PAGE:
Lovely story of an autumn swim by The Danna Dooker….
There’s a strong sense of changing seasons now that we’re on the autumn side of the equinox. I had a mini-storm swim this morning amongst sunshine and squalls. Got down to the rocks and there was a tiny otter bobbing around fishing just a few metres away. I brought Dannach in very close to me, and turned her away from it so that she wouldn’t get the scent. The otter worked its way along through the turbulent water, diving and then munching on a small fish before diving for another as it progressed parallel to the shore. It was squeaking when its head was above the water as though calling for its mother. I think it got our scent briefly because it stopped and looked for a few seconds, and then continued with the fishing. Once it had gone, I got ready to go in and then saw an ominous band of grey from the south west… I quickly covered my clothes with my dryrobe and weighted everything down with the wellies on top.
As I entered the water the squall hit, so I was pleased to be in sea and away from the wet rain! I had to swim away from the wind to start with because the rain was so heavy, but once your head is down it’s another world of turquoises and greens of the moving water, with intermittent breaths of air and a glimpse of the shoreline. And then, once the rain had eased off, back again towards the waves and rolling water. Came out after the squall and managed to get changed in the dry before the next one rolled in. The dryrobe is doing well at the moment keeping my clothes dry on the shore, and it was great to be bundled up in it as I walked back to the house.
Bored with being stuck indoors interminably (not uncommon during a Scottish “summer”) we sat moaning and looking out of the window. Eventually we became dimly aware that it might clear up and sure enough – it did!!!! We rushed to pack an attenuated picnic and bundled the two dogs and the Swift Swimmer into our little Drascombe Dabber “Olivia”, along with spare petrol, a mobile phone plus extra battery pack and our rarely used lifejackets (these last items being deemed rather important after our most recent, and nearly disastrous, outing). Brigadier Sootbag followed in his new sit-on kayak. This was a surprising, yet welcome, addition to our party, since he rarely graces us with his presence. In perfect calm weather we chuntered down to our favourite beach and set ourselves up for the afternoon. Little Teddy, our new pup, seemed quite at home on board, this being his first outing at sea. I had a wonderful long swim during which I made friends with several interested seals. Ailsa practised her hooping (something rarely seen on the beaches of Argyll) and then she swam and so did little Teddy. We made our bonfire and this necessitated various trips by kayak and on foot to collect driftwood. The menu consisted of veg sausages with baked beans stuffed into rolls, washed down with ginger beer and cider, followed by Kelly Kettle tea and Kit-Kats. We were in seventh heaven just being out of doors and we all stated that it was our life’s ambition to spend every day like this, being sea gypsies, reeking of woodsmoke, hair stiff with salt, faces weatherbeaten and streaked with ash, wading about in the seaweed, eating beans out of a tin with a razorshell. What could be more perfect?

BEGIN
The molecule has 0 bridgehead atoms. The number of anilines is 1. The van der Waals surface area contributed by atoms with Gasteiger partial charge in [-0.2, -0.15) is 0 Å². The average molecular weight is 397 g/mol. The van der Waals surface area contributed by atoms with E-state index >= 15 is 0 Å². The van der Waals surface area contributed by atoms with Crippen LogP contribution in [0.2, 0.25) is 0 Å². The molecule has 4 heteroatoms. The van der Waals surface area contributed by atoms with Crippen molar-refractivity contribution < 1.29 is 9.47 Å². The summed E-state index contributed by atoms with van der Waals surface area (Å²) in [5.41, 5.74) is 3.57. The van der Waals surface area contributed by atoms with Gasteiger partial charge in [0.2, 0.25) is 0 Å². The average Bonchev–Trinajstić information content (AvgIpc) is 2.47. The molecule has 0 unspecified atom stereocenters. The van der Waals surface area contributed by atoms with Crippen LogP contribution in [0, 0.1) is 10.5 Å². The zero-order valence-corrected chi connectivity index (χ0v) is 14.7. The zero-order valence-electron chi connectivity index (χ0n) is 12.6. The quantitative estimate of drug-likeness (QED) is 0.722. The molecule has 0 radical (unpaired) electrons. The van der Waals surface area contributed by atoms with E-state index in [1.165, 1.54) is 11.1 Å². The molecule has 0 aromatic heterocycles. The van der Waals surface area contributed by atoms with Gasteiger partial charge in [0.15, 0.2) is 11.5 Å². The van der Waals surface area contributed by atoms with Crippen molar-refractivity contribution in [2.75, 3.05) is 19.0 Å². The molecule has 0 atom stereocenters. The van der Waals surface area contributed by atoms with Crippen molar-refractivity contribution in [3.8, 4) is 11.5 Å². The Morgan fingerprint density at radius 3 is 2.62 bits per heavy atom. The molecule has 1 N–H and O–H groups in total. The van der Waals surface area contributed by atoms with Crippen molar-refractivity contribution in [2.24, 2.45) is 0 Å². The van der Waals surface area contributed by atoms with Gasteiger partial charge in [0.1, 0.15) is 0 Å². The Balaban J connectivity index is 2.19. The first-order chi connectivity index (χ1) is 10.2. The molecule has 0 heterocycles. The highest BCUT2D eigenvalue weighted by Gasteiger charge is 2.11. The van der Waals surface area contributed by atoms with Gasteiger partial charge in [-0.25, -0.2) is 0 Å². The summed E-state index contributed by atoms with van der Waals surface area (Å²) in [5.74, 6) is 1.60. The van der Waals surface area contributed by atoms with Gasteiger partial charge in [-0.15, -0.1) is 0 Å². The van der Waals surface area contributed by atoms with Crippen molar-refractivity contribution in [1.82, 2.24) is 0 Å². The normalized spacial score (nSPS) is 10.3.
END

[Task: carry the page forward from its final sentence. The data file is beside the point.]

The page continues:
My sister and I were SO LUCKY recently to spend an idyllic day walking and swimming on Oronsay. With its turquoise waters, white sand and panoramic views to Mull, Scarba, Jura and Islay, it is an island paradise. There’s nowhere more beautiful in the world.
We’ve been coming to this beach for many years, and until recently in Silver Strand, and it’s very special to come here again; a magical place with precious memories of happy childhood times.
A more perfect day could not be imagined. The sea was like a mirror all the way to Jura and the sun shone and shone.
We set off in Captain Duggie’s terrific small fishing boat, Ros Beag, which is powered by an electric outboard motor, and thus is so quiet that all you hear is the swish of her wake as she speeds along; no exhaust, no noise, no pollution. Fantastic.
Today’s adventure was to be a circumnatation of Carsaig Island – about 1 mile. This was attempted and easily completed by Lottie and Martin (having first ascertained that, so far, no stinging jellyfish were present) and with some tidal assistance.
Clearly certain swimmers were more keen to be photographed than others and afterwards the same keen-ite was to be observed drawing further attention to himself by standing on his head for some minutes, making observations about birdlife and generally showing off!
Lottie then produced a large tupperware full of goodies, including watercress sandwiches and oatcakes. These disappeared very quickly. We finished off by collecting some plastic debris from a nearby beach, which we try to do as often as possible.
It has since been revealed that the yoga master (otherwise sometimes referred to as The Danna Dooker) spent the afternoon lounging in a hammock – the perfect way to spend a sunny Sunday afternoon.
Thanks Duggie for the use of Ros Beag and Lottie for taking us out; a really memorable trip.
Spring has sprung; indeed we had summer last week, with temperatures of over 30 degrees! Thus swimming is wonderful, cool and luscious. Walking is tricky – trying to make your way through swathes of primroses and bluebells without stepping on any is almost impossible. Little boat trips and picnics are now starting to happen and the whole summer is ahead! Here’s a flavour of the wonders of Argyll: (ignore my legs).
I’m always boasting to people that “the only thing you need in order to go swimming is a swimsuit”. So on doing a spring tidy up of my swimming things I was mortified to find that I have, amongst other things, 11 swimming hats, 4 helmets, 16 swimsuits, 2 dressing gowns, 3 changing robes, 6 pairs of flip flaps, 6 swim-bags, 4 fleece trousers, 4 shortie wetsuits and 1 swimming wetsuit! This doesn’t include flippers, slippers, gloves, vests, long johns, onesies, masks, night lights, thermometers, and lambswool sweaters, scarves, socks and hoods. Much of this “stuff” is for using after a swim, to get warm or keep warm. But still – it’s ridiculous!!!!
This is all you really need……